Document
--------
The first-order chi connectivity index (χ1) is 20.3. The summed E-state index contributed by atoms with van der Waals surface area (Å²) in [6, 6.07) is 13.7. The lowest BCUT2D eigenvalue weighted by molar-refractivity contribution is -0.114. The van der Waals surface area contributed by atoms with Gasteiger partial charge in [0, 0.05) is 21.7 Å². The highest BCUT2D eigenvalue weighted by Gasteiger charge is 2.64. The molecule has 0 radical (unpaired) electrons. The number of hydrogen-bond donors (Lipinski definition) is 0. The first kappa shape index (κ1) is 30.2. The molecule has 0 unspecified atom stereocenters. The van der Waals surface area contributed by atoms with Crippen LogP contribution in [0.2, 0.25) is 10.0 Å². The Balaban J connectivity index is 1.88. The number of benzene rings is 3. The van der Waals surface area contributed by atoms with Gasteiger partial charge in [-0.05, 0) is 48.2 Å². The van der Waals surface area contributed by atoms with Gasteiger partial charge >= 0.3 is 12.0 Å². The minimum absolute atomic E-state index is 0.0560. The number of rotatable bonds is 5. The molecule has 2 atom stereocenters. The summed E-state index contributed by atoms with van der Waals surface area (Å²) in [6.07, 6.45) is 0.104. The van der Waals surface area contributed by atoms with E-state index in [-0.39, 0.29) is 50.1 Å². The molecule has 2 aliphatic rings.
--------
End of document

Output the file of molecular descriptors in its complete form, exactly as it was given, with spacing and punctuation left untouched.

The first-order chi connectivity index (χ1) is 20.3. The summed E-state index contributed by atoms with van der Waals surface area (Å²) in [6, 6.07) is 13.7. The lowest BCUT2D eigenvalue weighted by molar-refractivity contribution is -0.114. The van der Waals surface area contributed by atoms with Gasteiger partial charge in [0, 0.05) is 21.7 Å². The highest BCUT2D eigenvalue weighted by Gasteiger charge is 2.64. The molecule has 0 radical (unpaired) electrons. The number of hydrogen-bond donors (Lipinski definition) is 0. The first kappa shape index (κ1) is 30.2. The molecule has 0 unspecified atom stereocenters. The van der Waals surface area contributed by atoms with Crippen LogP contribution in [0.2, 0.25) is 10.0 Å². The Balaban J connectivity index is 1.88. The number of benzene rings is 3. The van der Waals surface area contributed by atoms with Gasteiger partial charge in [-0.05, 0) is 48.2 Å². The van der Waals surface area contributed by atoms with Gasteiger partial charge >= 0.3 is 12.0 Å². The minimum absolute atomic E-state index is 0.0560. The number of rotatable bonds is 5. The molecule has 2 atom stereocenters. The summed E-state index contributed by atoms with van der Waals surface area (Å²) in [6.07, 6.45) is 0.104. The van der Waals surface area contributed by atoms with E-state index in [-0.39, 0.29) is 50.1 Å². The molecule has 2 aliphatic rings.